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Three Things Learned: UNC at Wofford

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Garrison’s aggression, freshmen being freshmen, and getting punched in the face.

NCAA Basketball: North Carolina at Wofford Joshua S. Kelly-USA TODAY Sports

That’s how you handle business on the road. North Carolina waltzed into Wofford’s fancy new arena, played something that resembled basketball for 40 minutes, and then strolled out with a season opening win. With last year’s loss officially avenged, what else did we learn last in Spartanburg, South Carolina?

Garrison’s Aggression

Give credit where credit is due — yesterday, when examining five pre-season questions that surround the Heels, I stated that Sterling Manley would be the key to UNC’s inside game and overall success. For at least one night, Garrison Brooks emphatically refuted that sentiment. He finished the night with 20 points and 5 rebounds. Meanwhile, his tormentor from last season, Cameron Jackson, finished with 10 points, 9 rebounds, and zero blocks.

What he lacks in finesse and overpowering size, Brooks makes up for in floor placement, aggression, and efficiency. Throughout the night, fellow Tar Heels found Brooks on drop-off dishes at the block, alley-oops, and post feeds. He didn’t shy away from contact, went to the rim with two hands, and finished through his defenders. Gone was the frustration, sagging shoulders, and heavy sighing that was prevalent during last season’s learning curve.

Against bigger opponents, that aggression won’t be as effective as it is against the Wofford’s of the world, but it’s a welcome sight. Last night’s performance was reminiscent of some of his later season performances last year – specifically against Duke in the ACC Tournament. After almost a decade of length and finesse in the post, it’s tempting to say that he potentially could be the most aggressive Tar Heel big man since Tyler Hansbrough.

Freshmen are Freshmen

Folks, we knew this was going to happen. In their first official competition, Nassir Little, Coby White, and Leaky Black combined for 15 points, 5 rebounds, 7 assists, and 5 turnovers in a combined 52 minutes. Not exactly an overly impressive performance, but not terrible. They were hindered by poor shots, turnovers, and uneven defense. That’s ok.

Sure, there were some memorable moments. Nas had a big block in the first half, knocked down a pair of timely threes, and was involved in two huge Cam Johnson daggers (see below). Coby White dropped 4 assists, and had 6 big points in the final 5 minutes. Leaky Black flashed his length along the perimeter, helping guard Fletcher Magee when Kenny Williams went to the bench. In the first game, though, those moments were few and far between. That’s to be expected.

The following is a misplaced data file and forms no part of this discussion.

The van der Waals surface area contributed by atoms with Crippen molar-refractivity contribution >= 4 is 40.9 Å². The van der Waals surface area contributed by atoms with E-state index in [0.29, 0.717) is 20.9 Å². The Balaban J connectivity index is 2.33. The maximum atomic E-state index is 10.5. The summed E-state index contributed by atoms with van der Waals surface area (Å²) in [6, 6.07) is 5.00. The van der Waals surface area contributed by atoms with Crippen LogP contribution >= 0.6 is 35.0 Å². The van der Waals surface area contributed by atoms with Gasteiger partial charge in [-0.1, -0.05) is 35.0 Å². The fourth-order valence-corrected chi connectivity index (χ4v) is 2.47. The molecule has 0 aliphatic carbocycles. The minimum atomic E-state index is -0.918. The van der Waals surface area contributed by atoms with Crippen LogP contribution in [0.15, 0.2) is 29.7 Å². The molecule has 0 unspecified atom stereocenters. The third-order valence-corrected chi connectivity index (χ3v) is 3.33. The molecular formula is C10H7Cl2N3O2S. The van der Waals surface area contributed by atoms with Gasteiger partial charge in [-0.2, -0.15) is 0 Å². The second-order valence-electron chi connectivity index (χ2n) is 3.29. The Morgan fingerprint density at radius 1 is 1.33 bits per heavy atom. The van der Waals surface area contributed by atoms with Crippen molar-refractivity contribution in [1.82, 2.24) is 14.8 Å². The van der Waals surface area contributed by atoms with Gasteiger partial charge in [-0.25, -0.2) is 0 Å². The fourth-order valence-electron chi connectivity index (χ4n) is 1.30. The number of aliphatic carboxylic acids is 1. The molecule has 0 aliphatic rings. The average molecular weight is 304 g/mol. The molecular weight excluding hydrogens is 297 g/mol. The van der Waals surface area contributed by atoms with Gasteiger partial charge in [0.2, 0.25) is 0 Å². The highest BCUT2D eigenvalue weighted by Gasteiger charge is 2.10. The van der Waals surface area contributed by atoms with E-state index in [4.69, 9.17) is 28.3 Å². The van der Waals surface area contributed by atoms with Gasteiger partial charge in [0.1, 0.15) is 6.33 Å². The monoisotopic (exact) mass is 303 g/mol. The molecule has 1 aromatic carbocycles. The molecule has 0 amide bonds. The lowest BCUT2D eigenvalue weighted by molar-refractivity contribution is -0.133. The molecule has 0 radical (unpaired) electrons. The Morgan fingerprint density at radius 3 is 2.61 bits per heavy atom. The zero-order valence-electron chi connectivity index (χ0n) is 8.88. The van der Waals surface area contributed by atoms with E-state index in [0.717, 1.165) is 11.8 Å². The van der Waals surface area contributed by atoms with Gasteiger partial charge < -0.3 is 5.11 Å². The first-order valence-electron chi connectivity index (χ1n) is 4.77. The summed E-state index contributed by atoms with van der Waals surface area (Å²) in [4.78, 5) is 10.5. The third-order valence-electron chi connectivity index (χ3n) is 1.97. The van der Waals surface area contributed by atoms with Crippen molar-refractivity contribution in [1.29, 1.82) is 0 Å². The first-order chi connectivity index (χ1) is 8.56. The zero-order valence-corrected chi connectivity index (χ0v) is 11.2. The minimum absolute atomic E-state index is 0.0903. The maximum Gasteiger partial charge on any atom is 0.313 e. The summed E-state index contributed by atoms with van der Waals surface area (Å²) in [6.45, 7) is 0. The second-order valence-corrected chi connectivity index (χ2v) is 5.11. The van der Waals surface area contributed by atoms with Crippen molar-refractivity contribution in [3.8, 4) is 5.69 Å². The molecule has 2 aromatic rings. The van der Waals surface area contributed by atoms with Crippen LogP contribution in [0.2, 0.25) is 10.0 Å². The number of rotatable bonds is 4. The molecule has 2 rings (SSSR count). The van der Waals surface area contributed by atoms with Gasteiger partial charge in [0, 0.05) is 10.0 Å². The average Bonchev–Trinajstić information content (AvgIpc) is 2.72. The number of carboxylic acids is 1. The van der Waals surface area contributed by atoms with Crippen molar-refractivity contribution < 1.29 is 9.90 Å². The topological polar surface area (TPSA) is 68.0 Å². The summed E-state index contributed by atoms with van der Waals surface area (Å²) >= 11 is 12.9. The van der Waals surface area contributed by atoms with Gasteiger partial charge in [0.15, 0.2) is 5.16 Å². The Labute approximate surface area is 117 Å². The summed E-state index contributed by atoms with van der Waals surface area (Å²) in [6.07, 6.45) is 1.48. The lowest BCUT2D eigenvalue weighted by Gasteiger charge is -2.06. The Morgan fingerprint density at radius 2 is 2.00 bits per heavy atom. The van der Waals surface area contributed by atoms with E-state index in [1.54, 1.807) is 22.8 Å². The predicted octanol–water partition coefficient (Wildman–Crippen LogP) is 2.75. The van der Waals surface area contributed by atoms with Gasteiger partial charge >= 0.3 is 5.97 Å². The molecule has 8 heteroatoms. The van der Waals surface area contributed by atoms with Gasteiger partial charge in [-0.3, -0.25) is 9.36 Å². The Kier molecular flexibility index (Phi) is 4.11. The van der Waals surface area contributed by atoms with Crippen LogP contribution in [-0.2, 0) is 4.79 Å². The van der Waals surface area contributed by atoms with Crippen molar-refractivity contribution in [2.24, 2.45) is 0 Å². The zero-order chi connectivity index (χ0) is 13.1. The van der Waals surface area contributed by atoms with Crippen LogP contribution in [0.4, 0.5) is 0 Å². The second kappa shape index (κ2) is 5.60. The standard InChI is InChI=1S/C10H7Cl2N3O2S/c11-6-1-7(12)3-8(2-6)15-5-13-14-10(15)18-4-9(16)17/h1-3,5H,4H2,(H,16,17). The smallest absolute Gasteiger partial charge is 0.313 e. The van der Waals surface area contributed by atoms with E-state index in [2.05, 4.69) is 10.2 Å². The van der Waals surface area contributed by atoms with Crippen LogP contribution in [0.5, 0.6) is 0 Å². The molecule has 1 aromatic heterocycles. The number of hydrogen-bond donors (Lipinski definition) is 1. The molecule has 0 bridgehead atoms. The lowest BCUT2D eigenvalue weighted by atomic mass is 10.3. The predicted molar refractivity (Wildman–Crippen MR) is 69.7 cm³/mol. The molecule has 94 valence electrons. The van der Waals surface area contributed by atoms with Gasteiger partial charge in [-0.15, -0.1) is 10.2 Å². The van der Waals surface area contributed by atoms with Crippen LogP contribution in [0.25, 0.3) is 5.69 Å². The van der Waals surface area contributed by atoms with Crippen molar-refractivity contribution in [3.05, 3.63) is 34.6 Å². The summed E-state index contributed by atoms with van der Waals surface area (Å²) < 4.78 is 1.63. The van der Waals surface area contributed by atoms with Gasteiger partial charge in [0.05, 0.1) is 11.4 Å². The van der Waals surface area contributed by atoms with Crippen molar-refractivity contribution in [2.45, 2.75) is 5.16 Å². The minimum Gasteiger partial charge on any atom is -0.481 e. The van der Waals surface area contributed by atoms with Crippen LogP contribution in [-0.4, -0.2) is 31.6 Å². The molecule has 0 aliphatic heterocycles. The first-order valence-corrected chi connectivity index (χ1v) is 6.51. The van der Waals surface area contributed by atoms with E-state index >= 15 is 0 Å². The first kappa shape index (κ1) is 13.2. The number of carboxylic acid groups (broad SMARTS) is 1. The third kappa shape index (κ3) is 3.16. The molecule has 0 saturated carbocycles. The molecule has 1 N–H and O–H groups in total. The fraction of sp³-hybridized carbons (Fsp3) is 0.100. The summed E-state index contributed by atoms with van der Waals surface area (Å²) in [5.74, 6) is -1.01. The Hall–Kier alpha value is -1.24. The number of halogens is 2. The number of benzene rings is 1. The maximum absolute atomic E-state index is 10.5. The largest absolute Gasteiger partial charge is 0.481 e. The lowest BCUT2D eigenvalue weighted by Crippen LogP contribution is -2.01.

They’ll get better. Just remember that it’s only November. The trio will continue to improve, get comfortable, and settle into a rhythm. By January, we’ll all be laughing about their first game and admiring how far they’ve come.

Take a Punch

This game could have easily gotten away from UNC. The season opener, on the road, against a team that beat them the year before is a recipe for disaster. This had the storyline that early-season upsets are made of.

Crisis averted.

Midway through the second half the Terrier tied the game at 49-49 using three pointers to land metaphorical uppercuts. The Heels were stunned, but still standing. They could have folded. Last year they often did. Then Cameron Johnson took over and it seemed he was going to singlehandedly lead UNC to a victory. A mini-barrage of threes over a stretch over a span of 2:46 effectively ended Wofford’s chances. Five possessions and 14 points later, we all could breathe easy. See below.

But the response didn’t end there. Those were the haymakers that pushed Wofford back against the ropes. The rest of the team responded with right and left jabs that eventually led to a knock out.

Garrison Brooks scored seven points in the final 6:39. Coby White nailed a three to push the lead back to double digits with 4:18 left. Ditto for Luke Maye, who did the same with a jumper at 3:49. Kenny Williams, despite exiting to tend to an injury in the second half, returned and simply reaffirmed his reputation as one of the best defenders in the ACC, and possibly the country. His efforts helped hold Fletcher Magee to 21 points on 7-23 shooting (3-16 from 3), 0 rebounds, 0 assists, and 3 turnovers.

Bring on Elon.